This next portion is Pinehas (Numbers 25:10-29), and the part that interests me most about it is the last 2 chapters, which list the daily and additional offerings of the sacrificial system.
Numbers 28-29 present all manner of tantalising questions to a student of the sacrifices (which I admittedly am) and I’d like nothing more than to plumb its mysteries and write about it… but at present, it’s beyond the power of my understanding. Fortunately, I’ve run up against walls like this many times, and it’s been my experience that when I have question marks concerning certain mysteries in the word, by the grace of God, sooner or later, a glimmer will come to me, and I’ll begin to get an inkling of the import of what I’m reading. So maybe it’ll happen with this part of the Torah, sometime, in a future cycle (it’s certainly my hope). And then I’ll come back to it.
But for now, I’ll write about what I can understand. Or in the case of this entry, link to it. In Numbers 27:18-23, God instructs Moses to appoint Joshua as a leader after him:
And the Lord said to Moses: “Take Joshua the son of Nun with you, a man in whom is the Spirit, and lay your hand on him; set him before Eleazar the priest and before all the congregation, and inaugurate him in their sight. And you shall give some of your authority to him, that all the congregation of the children of Israel may be obedient. He shall stand before Eleazar the priest, who shall inquire before the Lord for him by the judgment of the Urim. At his word they shall go out, and at his word they shall come in, he and all the children of Israel with him—all the congregation.”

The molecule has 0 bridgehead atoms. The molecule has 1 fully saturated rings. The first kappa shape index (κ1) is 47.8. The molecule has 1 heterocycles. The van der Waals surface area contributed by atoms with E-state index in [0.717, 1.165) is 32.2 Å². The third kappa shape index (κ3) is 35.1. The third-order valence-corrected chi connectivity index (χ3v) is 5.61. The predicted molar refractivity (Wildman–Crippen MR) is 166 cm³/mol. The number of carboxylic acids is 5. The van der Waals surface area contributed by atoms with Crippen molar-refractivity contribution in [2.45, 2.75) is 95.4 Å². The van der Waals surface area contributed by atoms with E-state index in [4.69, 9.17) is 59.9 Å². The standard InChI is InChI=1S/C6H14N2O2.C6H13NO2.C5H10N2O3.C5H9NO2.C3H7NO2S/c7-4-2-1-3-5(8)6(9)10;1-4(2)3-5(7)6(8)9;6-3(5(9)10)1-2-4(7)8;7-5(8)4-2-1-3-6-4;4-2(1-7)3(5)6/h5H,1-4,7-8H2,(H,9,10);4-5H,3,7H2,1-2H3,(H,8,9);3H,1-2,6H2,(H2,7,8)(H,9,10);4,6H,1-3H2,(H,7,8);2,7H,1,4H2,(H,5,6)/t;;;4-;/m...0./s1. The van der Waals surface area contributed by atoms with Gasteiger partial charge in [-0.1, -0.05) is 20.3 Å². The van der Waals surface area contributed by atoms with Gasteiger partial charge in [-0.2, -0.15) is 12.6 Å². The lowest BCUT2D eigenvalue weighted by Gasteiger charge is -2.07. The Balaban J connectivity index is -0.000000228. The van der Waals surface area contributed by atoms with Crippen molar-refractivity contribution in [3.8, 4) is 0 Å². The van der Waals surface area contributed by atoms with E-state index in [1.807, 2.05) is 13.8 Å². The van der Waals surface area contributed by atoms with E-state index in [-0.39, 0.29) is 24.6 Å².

So Moses did as the Lord commanded him. He took Joshua and set him before Eleazar the priest and before all the congregation. And he laid his hands on him and inaugurated him, just as the Lord commanded by the hand of Moses.
This made me think back to a series I did a while ago about the function of the prophetic (anointing and imparting spiritual authority being the 12th). It ranges far beyond the context of the current Torah portion, but I thought it was a thematic fit:
And there’s a small mention of the relevance of the Urim and Thummim to the understanding of a later passage in the Bible, here (second question):
Next portion: the Midianites pay for their corruption of Israel (… which, considering the ground offensive going on in Gaza this weekend, seems eerily appropriate). Shalom.